“But philosophical debates sometimes have to give way to practical reality. And no matter what a document signed decades ago or centuries ago may mean, we have to ask ourselves what is best for our community today,” he said.
Karl Reyes, a member of the NMD Corp. and a Rotary Club of Saipan member, in an interview after Sablan’s presentation said that he always believes the world is “round, so everybody can stay anywhere they want as long as they follow the law.”
When asked whether he thinks there would be 10,000 U.S. workers to fill up the jobs currently held by foreign workers, Reyes said, “Right now, I can’t even find a job because I’m over 70 years old…They don’t want to hire me because of my age. As long as a person can do it, hire.”
‘Bargain with foreign workers’
Sablan, who successfully inserted a provision granting pathway to improved status to long-term legal aliens in the CNMI in S. 744 and HR 15, said these bill protect people “with roots in our community.”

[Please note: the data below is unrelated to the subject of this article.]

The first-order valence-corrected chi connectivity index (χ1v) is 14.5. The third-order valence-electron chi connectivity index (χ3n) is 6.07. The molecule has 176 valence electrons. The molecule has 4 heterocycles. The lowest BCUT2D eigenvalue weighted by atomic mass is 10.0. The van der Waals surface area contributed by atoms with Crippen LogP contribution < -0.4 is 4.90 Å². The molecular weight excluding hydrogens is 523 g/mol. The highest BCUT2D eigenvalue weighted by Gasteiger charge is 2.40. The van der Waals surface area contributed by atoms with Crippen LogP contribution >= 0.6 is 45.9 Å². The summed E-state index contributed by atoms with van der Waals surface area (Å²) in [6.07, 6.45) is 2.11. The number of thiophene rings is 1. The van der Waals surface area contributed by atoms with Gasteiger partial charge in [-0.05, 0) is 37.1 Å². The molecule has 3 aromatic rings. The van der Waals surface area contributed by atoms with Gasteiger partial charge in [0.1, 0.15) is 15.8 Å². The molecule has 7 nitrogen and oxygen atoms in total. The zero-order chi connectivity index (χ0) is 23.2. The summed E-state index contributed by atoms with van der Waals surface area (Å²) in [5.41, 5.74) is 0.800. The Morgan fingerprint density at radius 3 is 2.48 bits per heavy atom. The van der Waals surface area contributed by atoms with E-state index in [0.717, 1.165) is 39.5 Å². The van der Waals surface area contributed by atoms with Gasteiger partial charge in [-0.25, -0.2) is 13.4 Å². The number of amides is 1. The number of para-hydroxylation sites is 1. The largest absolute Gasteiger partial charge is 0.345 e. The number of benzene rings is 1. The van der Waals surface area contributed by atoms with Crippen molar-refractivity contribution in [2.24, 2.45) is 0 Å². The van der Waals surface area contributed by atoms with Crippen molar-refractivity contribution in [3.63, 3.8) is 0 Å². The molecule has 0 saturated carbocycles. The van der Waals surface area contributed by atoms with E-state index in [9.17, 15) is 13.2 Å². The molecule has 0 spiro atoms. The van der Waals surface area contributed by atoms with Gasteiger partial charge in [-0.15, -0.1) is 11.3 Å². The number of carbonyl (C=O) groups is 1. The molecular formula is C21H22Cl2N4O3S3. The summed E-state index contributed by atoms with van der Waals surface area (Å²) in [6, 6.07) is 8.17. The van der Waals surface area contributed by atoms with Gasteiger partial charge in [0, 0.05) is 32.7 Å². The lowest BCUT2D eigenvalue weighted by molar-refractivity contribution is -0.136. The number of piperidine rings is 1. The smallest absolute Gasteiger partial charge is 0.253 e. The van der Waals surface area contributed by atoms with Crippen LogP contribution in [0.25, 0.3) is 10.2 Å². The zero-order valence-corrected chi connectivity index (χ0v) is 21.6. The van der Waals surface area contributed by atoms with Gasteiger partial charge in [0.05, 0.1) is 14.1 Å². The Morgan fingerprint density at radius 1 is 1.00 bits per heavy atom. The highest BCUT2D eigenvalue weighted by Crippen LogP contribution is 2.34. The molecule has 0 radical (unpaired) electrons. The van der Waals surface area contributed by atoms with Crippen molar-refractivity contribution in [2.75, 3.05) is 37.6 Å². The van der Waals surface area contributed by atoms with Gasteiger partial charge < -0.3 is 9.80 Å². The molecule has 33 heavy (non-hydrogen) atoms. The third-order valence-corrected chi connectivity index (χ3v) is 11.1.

He said it also makes a bargain with foreign workers who have been in the CNMI continuously and legally for 15 or more years.
“Here’s the bargain: If you stay and help us get through the transition period, then you can apply to get a U.S. green card. If it is determined that you are eligible, and you receive a green card, you can go wherever you want: California, Hawaii, it’s up to you. Or you could choose to remain here in the Northern Marianas. Wherever you think the opportunities are best,” he said.
Sablan asked that these long-term legal foreign workers “stay with us for another five years.”